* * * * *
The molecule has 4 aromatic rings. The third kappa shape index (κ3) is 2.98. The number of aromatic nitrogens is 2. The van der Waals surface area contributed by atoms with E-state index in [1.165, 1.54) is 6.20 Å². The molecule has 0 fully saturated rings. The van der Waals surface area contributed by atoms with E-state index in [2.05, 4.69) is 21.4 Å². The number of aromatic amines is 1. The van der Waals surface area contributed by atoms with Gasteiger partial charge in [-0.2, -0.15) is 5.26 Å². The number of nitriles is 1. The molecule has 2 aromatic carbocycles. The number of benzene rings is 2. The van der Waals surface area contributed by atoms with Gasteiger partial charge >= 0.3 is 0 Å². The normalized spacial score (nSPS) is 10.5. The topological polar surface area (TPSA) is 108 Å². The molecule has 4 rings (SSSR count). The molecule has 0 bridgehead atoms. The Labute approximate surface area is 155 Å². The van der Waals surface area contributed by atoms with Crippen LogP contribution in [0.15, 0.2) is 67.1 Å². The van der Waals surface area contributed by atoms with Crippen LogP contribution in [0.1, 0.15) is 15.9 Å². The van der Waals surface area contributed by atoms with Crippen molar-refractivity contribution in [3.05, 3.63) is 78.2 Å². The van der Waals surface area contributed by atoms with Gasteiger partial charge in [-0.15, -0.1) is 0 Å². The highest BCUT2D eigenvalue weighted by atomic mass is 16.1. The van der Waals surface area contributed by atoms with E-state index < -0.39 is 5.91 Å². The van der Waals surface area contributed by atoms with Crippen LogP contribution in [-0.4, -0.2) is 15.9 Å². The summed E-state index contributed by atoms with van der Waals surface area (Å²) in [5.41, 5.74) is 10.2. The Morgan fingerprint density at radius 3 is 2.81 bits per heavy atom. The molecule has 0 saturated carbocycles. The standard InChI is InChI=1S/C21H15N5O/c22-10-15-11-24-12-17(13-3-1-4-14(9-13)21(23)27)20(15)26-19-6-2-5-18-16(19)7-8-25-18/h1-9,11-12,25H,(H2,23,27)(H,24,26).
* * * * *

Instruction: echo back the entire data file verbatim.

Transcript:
The molecule has 4 aromatic rings. The third kappa shape index (κ3) is 2.98. The number of aromatic nitrogens is 2. The van der Waals surface area contributed by atoms with E-state index in [1.165, 1.54) is 6.20 Å². The molecule has 0 fully saturated rings. The van der Waals surface area contributed by atoms with E-state index in [2.05, 4.69) is 21.4 Å². The number of aromatic amines is 1. The van der Waals surface area contributed by atoms with Gasteiger partial charge in [-0.2, -0.15) is 5.26 Å². The number of nitriles is 1. The molecule has 2 aromatic carbocycles. The number of benzene rings is 2. The van der Waals surface area contributed by atoms with Gasteiger partial charge >= 0.3 is 0 Å². The normalized spacial score (nSPS) is 10.5. The topological polar surface area (TPSA) is 108 Å². The molecule has 4 rings (SSSR count). The molecule has 0 bridgehead atoms. The Labute approximate surface area is 155 Å². The van der Waals surface area contributed by atoms with Crippen LogP contribution in [0.15, 0.2) is 67.1 Å². The van der Waals surface area contributed by atoms with Crippen LogP contribution in [0.1, 0.15) is 15.9 Å². The van der Waals surface area contributed by atoms with Crippen molar-refractivity contribution in [3.05, 3.63) is 78.2 Å². The van der Waals surface area contributed by atoms with Gasteiger partial charge in [-0.15, -0.1) is 0 Å². The highest BCUT2D eigenvalue weighted by atomic mass is 16.1. The van der Waals surface area contributed by atoms with E-state index < -0.39 is 5.91 Å². The van der Waals surface area contributed by atoms with Crippen LogP contribution in [-0.4, -0.2) is 15.9 Å². The summed E-state index contributed by atoms with van der Waals surface area (Å²) in [5.41, 5.74) is 10.2. The Morgan fingerprint density at radius 3 is 2.81 bits per heavy atom. The molecule has 0 saturated carbocycles. The standard InChI is InChI=1S/C21H15N5O/c22-10-15-11-24-12-17(13-3-1-4-14(9-13)21(23)27)20(15)26-19-6-2-5-18-16(19)7-8-25-18/h1-9,11-12,25H,(H2,23,27)(H,24,26).